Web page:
- Remove the DEBRIS mission
- The goal of this satellite research project was to showcase different space debris removal techniques. The mission was overseen by the Surrey Space Center from the University of Surrey, and Surrey Satellite Technology Ltd. produced the satellite’s platform (SSTL).
- Kounotori experiment
- It is a Japanese experiment using an innovative technique to remove space debris that is orbiting the earth.
- Orbit changes
- A lot of contemporary satellites are launched into elliptical orbits with perigees inside the Earth’s atmosphere, which eventually leads to their disintegration.
- Consists of programming the satellite to leave its orbit at the end of its useful life and be destroyed when it comes into contact with the atmosphere.
- It is the removal of any remaining internal energy in the vehicle at the end of its useful life. Although the chassis remains in orbit, the risk of explosions is reduced. The same is true for the rocket stages.
- These rockets return to Earth intact. These are used by Space X, the aerospace company owned by Elon Musk.
- consists of stopping the fragments by using a strong laser to vaporize their surface, stopping them and causing them to fall?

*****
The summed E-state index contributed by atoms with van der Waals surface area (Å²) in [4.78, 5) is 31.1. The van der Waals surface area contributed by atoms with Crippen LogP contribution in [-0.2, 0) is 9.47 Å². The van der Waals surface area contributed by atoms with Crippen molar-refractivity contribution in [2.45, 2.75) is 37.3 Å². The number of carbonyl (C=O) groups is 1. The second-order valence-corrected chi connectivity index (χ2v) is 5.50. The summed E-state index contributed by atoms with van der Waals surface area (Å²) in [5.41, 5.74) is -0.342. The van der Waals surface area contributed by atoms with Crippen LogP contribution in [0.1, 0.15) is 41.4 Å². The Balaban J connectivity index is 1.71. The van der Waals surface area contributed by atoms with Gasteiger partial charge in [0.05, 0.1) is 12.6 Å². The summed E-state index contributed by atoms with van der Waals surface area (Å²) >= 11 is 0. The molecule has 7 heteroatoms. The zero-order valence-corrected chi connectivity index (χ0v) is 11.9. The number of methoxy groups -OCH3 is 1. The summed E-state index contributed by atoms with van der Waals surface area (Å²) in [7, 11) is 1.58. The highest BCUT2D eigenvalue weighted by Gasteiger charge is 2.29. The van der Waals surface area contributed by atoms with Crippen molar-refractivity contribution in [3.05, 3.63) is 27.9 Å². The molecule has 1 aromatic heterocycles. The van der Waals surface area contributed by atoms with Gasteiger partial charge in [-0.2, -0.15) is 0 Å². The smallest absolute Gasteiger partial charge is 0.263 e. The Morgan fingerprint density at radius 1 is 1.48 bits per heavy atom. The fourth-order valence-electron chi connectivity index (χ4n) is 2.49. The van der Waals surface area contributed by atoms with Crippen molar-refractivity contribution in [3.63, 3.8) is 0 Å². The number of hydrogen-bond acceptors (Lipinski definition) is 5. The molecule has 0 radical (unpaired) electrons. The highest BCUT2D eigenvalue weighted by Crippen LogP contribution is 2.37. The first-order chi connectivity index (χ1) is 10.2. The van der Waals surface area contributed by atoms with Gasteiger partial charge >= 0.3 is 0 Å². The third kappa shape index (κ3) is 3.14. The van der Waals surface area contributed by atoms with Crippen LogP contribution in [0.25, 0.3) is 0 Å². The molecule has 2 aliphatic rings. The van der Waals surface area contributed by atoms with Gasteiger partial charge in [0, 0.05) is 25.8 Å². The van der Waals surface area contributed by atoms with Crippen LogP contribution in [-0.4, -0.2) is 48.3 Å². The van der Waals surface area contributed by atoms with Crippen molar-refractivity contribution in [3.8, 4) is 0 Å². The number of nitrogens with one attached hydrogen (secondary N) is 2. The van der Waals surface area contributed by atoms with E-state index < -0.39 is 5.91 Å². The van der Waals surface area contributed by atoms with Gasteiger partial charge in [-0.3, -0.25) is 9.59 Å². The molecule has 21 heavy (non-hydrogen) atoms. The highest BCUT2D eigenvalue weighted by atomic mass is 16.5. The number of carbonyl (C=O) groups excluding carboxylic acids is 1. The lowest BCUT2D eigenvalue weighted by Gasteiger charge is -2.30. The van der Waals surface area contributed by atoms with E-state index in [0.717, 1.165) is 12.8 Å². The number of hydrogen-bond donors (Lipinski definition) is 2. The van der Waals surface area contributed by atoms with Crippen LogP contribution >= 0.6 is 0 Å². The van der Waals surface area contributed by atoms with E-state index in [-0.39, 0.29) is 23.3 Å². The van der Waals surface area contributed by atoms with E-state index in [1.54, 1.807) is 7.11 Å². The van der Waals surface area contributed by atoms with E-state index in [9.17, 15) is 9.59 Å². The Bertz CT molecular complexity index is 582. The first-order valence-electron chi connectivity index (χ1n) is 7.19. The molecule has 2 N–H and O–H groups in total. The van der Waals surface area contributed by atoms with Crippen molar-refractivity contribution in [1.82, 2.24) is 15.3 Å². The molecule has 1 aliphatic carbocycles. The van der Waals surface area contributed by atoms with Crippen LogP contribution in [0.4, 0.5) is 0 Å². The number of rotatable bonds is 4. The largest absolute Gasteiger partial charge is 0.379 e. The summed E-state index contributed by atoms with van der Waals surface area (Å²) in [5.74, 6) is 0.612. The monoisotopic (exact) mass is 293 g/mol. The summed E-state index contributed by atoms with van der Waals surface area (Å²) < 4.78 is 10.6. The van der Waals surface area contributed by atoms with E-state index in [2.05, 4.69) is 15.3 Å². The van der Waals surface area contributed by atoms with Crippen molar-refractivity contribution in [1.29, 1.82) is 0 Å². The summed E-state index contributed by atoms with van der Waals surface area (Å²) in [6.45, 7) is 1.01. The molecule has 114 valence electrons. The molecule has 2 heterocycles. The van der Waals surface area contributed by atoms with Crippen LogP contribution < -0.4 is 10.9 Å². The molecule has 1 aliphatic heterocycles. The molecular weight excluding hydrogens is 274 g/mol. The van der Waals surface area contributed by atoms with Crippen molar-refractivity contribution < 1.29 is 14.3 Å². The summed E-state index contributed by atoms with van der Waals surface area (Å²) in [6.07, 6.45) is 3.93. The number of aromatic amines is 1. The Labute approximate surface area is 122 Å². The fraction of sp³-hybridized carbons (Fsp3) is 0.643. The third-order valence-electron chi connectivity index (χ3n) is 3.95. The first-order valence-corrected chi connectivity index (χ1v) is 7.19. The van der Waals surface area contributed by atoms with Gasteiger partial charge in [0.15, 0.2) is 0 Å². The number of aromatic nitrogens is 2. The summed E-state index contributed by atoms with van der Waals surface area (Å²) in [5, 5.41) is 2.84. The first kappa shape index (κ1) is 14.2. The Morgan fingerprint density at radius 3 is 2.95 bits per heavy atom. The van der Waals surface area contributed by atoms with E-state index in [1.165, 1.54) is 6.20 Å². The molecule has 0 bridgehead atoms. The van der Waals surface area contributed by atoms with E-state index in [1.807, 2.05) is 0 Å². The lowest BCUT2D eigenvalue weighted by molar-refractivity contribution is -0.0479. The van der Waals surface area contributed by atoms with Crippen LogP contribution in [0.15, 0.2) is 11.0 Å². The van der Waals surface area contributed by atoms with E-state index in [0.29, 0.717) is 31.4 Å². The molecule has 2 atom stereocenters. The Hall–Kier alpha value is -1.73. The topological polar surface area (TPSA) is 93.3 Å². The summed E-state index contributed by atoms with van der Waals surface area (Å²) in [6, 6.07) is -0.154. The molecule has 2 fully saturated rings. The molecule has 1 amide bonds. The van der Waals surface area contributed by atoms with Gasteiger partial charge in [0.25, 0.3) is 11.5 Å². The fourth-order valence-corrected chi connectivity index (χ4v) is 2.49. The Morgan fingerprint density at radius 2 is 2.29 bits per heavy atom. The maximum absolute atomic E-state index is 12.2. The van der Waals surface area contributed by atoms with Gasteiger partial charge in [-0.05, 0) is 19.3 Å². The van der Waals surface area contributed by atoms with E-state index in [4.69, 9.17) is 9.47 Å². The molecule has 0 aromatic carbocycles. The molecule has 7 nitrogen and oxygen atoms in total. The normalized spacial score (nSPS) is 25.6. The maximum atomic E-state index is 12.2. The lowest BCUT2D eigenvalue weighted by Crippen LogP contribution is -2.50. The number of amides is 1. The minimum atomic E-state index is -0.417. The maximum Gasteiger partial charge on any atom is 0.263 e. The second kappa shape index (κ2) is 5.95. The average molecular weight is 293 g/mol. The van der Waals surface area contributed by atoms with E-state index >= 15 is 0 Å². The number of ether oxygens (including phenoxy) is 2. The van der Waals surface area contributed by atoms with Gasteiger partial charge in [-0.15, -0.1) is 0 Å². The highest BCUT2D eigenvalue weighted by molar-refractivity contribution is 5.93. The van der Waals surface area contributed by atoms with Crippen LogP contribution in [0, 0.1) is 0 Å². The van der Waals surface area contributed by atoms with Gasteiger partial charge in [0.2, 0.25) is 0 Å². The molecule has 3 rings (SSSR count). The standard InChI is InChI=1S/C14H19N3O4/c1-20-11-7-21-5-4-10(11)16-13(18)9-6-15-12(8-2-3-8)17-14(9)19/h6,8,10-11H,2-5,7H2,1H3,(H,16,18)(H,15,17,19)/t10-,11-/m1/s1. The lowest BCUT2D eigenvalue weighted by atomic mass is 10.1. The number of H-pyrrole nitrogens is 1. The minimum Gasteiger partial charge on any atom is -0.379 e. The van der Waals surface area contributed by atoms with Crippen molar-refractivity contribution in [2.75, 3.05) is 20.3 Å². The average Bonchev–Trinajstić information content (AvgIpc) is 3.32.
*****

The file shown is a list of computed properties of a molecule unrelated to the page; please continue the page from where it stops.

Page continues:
- Use of nontoxic materials for building satellites
- Even wooden spacecraft are being tested by Japanese researchers in an effort to reduce the amount of toxic debris that is released into Earth’s upper atmosphere when spacecraft deorbit.
- Protection of satellites
- The goal of protection is to shield spacecraft and employ clever design techniques to reduce the effects of debris impact.
We need to be coordinated, cooperative efforts on several fronts to both remove the current space debris and stop the generation of future debris in order to keep space junk to a minimum and enable us to effectively use Low-Earth orbit for future exploration.
International Space Law points out that if a satellite becomes dysfunctional, then the satellite should deorbit and its re-entry into the earth should be carried out.
Article Written by: Remya